Thursday, November 03, 2011
High Dynamic Range (HDR)
In my previous blog about the off camera flash (read more here) I mentioned I would take the photo of the original scene and use other photoshop techniques to improve it. Here is the original image for you to have a look at.
As you can see it is a bit dark and also very flat. To improve the image I decided to use some HDR (high dynamic range) technique. High dynamic range is a technique whereby we use images with different exposure values of the same scene and overlay /combine them into one photograph.
If you want to use the technique you require multiple images of the same scene with different exposures. You can either use your tripod and take multiple images using your bracketing function on your camera or use manual exposures. I recommend at least one f-stop apart and a minimum of 5 images. This will give you darker images when the image is underexposing as well as some high key images that are overexpose.
The idea is that we exposure all part of the image correctly and get the colour range for all areas including the shadows in the correct exposure.
The technique that I was using is slightly different. As I am shooting raw I can change the image exposure in Photoshop or Lightroom. So I created 4 virtual copies of the same image in Lightroom and changed the exposure compensation to -1, 0 , 1, 2, 3. I then exported the images into Photomatix a HDR software tool that integrates with Lightroom.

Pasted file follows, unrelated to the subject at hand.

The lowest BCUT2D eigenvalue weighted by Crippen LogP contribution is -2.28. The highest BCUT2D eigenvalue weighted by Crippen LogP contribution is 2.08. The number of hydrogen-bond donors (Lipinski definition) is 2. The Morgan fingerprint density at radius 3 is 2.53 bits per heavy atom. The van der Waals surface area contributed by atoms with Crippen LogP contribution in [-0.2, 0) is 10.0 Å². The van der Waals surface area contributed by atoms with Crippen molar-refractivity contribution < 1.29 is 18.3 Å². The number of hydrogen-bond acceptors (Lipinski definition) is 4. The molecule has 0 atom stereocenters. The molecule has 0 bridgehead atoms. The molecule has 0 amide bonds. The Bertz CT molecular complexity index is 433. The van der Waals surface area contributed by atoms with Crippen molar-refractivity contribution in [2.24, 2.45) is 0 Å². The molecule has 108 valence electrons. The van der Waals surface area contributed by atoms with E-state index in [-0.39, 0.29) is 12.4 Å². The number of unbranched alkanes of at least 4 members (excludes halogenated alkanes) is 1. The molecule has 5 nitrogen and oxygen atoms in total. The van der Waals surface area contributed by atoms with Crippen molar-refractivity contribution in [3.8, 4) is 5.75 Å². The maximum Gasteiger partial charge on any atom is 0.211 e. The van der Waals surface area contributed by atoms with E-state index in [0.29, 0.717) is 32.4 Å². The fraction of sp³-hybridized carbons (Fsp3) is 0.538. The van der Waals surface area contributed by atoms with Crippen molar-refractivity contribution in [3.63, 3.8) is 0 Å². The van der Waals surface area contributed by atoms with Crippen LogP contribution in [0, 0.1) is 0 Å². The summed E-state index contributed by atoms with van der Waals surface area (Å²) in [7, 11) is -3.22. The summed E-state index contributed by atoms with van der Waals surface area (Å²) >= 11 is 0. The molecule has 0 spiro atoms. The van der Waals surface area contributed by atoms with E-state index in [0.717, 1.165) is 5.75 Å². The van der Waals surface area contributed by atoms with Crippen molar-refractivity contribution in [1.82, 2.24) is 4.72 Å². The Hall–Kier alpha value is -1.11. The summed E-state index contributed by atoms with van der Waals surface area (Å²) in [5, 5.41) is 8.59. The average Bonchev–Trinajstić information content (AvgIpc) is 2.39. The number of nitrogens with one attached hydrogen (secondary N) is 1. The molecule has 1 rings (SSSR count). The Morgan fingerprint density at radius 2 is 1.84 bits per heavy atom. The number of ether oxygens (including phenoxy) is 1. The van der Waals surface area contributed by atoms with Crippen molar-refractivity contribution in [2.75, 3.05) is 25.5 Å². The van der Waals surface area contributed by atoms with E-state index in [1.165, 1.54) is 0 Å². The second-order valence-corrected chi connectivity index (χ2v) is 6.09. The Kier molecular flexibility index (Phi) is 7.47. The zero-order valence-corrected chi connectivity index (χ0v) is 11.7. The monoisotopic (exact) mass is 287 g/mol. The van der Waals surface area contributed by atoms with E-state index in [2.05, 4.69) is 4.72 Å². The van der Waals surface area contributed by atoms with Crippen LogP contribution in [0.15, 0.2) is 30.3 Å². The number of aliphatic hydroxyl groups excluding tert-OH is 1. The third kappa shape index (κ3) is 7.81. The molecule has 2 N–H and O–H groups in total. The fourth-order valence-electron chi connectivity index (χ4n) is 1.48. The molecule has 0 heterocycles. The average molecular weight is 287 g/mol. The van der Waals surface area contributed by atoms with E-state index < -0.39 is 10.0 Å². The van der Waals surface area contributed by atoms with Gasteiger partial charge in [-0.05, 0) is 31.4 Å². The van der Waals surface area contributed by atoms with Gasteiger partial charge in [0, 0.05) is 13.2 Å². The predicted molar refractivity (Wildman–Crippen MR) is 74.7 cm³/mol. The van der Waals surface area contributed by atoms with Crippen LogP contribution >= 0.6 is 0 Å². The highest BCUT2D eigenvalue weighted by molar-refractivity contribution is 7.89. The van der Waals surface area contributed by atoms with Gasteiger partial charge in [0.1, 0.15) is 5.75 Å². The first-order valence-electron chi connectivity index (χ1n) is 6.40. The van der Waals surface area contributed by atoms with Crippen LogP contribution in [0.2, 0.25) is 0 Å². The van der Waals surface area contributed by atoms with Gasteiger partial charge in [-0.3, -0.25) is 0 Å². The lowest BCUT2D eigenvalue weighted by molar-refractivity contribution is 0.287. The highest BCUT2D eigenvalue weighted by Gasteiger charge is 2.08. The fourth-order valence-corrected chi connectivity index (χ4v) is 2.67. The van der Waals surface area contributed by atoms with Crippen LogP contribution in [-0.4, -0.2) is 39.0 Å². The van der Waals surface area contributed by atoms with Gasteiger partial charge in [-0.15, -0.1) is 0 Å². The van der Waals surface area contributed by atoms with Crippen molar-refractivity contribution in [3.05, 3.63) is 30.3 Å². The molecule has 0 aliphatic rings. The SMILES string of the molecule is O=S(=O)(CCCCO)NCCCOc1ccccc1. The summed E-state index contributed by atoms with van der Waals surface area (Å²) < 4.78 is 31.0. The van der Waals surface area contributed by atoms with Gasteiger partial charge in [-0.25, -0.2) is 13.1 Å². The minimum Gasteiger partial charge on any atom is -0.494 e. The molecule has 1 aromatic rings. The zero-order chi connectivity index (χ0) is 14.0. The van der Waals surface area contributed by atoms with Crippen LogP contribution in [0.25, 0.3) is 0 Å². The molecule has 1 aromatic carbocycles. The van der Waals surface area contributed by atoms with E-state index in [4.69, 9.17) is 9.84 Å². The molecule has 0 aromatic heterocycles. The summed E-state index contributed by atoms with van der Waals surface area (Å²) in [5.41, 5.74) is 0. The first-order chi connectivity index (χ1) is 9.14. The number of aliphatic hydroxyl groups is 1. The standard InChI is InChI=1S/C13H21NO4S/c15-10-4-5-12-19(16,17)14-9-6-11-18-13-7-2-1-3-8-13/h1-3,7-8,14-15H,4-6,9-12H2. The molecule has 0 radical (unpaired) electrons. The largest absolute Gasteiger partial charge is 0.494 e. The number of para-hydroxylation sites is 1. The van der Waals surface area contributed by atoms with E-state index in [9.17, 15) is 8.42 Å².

You can also use Photoshop's HDR function, but I prefer Photomatix which has a lot better controls. Here is the result of the HDR transition.
The advantage of using the Lightroom technique is that the image is the same for all images. The technique with the tripod and the bracketing has the disadvantage that anything that is moving in the image such as clouds will blur in the combined HDR image.
As you can see with the image above we go t already a nice image that has a fair bit of detail quite nice colours and the shadows are reduced. I did not like the image in this format too much because as with many images in the forest the detail in the brush creates too much clutter in the image.
So with a vignette and maybe a bit of grain I might be able to give the image a bit more structure and and reduce the clutter. I started off with a black vignette, but for this image I did not feel I wanted to do this again. Instead I decided on a white vignette with low opacity and quite a large size.
This is bringing tree and the bridge more in the foreground and it looks now as if there is a bit of fog. I use Colour Efex filters for this sort of technique. You can also create a Curves layer above your image and use the lasso selection tool to create a selection around the image. Make it uneven to make it look more natural. You then refine the edges of the selection to a high feather value such as 45 or 50. Last but not least you create a mask on the curves layer which than creates your vignette if you made the selection before hand.
I hope this little article helps you and inspires you to get into HDR photography. At my Facebook album for HDR you can see other HDR examples.
Achim Drescher is the principal photographer at AD Photography. Click here to find out more.